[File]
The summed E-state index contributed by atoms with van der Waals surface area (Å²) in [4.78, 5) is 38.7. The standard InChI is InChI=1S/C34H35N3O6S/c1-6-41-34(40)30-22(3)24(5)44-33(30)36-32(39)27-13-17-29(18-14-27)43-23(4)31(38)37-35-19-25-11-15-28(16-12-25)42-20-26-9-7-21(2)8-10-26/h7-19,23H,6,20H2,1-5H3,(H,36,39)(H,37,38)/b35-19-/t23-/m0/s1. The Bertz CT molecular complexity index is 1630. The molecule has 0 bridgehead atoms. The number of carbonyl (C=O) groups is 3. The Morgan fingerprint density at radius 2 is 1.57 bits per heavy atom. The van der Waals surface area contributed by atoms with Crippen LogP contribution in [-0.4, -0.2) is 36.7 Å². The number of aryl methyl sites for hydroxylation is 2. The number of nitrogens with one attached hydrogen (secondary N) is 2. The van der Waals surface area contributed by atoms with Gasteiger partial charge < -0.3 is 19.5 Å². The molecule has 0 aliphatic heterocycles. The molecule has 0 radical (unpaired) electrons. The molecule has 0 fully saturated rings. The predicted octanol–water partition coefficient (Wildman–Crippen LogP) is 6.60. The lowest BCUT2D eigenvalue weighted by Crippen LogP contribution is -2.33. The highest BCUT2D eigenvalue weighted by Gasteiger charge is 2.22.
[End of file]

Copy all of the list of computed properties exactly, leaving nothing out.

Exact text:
The summed E-state index contributed by atoms with van der Waals surface area (Å²) in [4.78, 5) is 38.7. The standard InChI is InChI=1S/C34H35N3O6S/c1-6-41-34(40)30-22(3)24(5)44-33(30)36-32(39)27-13-17-29(18-14-27)43-23(4)31(38)37-35-19-25-11-15-28(16-12-25)42-20-26-9-7-21(2)8-10-26/h7-19,23H,6,20H2,1-5H3,(H,36,39)(H,37,38)/b35-19-/t23-/m0/s1. The Bertz CT molecular complexity index is 1630. The molecule has 0 bridgehead atoms. The number of carbonyl (C=O) groups is 3. The Morgan fingerprint density at radius 2 is 1.57 bits per heavy atom. The van der Waals surface area contributed by atoms with Crippen LogP contribution in [-0.4, -0.2) is 36.7 Å². The number of aryl methyl sites for hydroxylation is 2. The number of nitrogens with one attached hydrogen (secondary N) is 2. The van der Waals surface area contributed by atoms with Gasteiger partial charge < -0.3 is 19.5 Å². The molecule has 0 aliphatic heterocycles. The molecule has 0 radical (unpaired) electrons. The molecule has 0 fully saturated rings. The predicted octanol–water partition coefficient (Wildman–Crippen LogP) is 6.60. The lowest BCUT2D eigenvalue weighted by Crippen LogP contribution is -2.33. The highest BCUT2D eigenvalue weighted by Gasteiger charge is 2.22.